Seyyed Hossein Nasr as shaykh

Traditionalism, René Guénon and the contemporary Maryamiyya are discussed in a new book, Living Sufism in North America: Between Tradition and Transformation by William Rory Dickson (State University of New York Press, 2015). The first part of the book provides an excellent concise history of Sufism, in the Muslim world and then in the West, which is where Guénon is discussed, and contextualized. Then, in the second part, Dickson discusses the responses of ten leading contemporary American Sufi shaykhs, including Seyyed Hossein Nasr of the Maryamiyya, to five topical issues impacting all American Sufis: authority, culture, gender, the relationship between Sufism and Islam, and the participation of non-Muslims.

As Dickson notes, it is clear that Nasr emphasizes Islam more than Frithjof Schuon did, and does not prioritize the esoteric in the same way as Schuon. Commenting on what he calls "California Sufis," those who want to have Sufism without Islam, Nasr notes that they want to have the fruit without the tree, and so have a limited future: the tree is necessary, and non-Islamic Sufism lacks rooting in a divine message. Nasr also emphasizes that traditional forms and practices have value in themselves. This sets him apart from most of the other Sufis interviewed by Dickson, who are much happier to sacrifice forms and practices to adapt to American realities.

Even Nasr, however, makes some concession to realities where gender is concerned. While (unsurprisingly) rejecting feminism in principle, Nasr distinguishes between "instructive" and "administrative" functions within Sufism, and reserves only administrative functions (which others might call positions of power) for men. There are, according to Nasr, ever more "highly qualified women who are interested in the spiritual life... and who also, intellectually, are able to deal with the gnostic, intellectual aspects of Sufism." He explains this partly in sociological terms, as women go to college and experience and act just as men do, but firstly in metaphysical terms, as "compensation for the downfall of men spiritually."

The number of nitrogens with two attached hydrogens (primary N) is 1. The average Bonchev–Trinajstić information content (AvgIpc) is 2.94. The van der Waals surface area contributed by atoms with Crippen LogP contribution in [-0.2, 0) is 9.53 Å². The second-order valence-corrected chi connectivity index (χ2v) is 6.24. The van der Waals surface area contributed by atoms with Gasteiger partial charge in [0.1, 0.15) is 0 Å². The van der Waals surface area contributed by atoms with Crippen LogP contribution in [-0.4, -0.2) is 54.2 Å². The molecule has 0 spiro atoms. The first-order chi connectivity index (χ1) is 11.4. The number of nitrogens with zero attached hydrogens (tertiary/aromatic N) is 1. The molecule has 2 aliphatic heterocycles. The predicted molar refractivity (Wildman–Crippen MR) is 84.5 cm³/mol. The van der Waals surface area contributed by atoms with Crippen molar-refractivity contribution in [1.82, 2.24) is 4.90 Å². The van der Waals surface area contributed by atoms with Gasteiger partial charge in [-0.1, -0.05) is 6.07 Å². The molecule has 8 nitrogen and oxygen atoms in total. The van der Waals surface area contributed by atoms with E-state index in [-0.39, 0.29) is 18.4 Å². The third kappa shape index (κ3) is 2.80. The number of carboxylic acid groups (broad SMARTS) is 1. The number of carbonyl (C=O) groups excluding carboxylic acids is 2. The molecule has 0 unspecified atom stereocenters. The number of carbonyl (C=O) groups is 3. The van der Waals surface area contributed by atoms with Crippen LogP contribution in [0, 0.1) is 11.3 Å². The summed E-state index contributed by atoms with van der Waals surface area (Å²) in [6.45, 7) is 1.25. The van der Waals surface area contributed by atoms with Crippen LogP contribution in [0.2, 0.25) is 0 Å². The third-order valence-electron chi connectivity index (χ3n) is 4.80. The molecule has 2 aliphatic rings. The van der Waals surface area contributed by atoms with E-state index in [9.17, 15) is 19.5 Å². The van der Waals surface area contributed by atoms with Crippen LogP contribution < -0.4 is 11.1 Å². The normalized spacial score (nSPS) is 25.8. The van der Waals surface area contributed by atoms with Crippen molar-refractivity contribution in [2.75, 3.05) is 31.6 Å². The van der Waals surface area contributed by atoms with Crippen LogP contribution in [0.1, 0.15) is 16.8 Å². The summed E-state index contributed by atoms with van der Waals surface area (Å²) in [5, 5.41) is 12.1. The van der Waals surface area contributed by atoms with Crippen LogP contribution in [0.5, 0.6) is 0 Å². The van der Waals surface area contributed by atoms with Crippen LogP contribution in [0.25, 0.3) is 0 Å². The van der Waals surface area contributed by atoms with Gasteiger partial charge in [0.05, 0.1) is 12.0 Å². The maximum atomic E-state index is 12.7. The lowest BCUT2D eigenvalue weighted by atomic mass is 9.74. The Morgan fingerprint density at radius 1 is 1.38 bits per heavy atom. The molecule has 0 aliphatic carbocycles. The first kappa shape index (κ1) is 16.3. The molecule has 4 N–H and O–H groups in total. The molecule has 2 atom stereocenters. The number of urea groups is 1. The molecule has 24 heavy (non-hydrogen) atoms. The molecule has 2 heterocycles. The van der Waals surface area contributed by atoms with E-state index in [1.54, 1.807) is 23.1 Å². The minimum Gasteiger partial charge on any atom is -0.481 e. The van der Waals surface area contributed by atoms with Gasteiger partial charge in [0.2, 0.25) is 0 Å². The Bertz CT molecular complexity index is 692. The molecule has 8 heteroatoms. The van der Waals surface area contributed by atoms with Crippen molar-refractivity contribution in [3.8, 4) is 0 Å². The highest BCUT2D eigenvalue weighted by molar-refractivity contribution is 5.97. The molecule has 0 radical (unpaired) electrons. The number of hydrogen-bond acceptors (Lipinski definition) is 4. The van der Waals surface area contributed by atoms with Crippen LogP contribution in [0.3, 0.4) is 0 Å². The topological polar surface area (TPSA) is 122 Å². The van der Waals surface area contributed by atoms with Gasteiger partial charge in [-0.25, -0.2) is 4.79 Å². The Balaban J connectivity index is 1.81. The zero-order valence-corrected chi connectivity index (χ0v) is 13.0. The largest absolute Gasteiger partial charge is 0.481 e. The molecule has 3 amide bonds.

Living Sufism in North America is interesting because it puts into dialogue with each other the views of different Sufi shaykhs on issues that they all encounter but rarely discuss openly or comment on publicly. One exception to this is that another shaykh interviewed by Dickson, Yannis Toussulis, does make one explicit comment on Traditionalist positions. He criticizes the Traditionalist quest for what he calls "hyper-coherence," a quest that he feels leads the Traditionalists to ignore the diversity that has always existed within Islam and Sufism.

My thanks to Neon Knight for drawing my attention to this book as one of the few places in which Nasr publicly discusses his work as Maryami shaykh.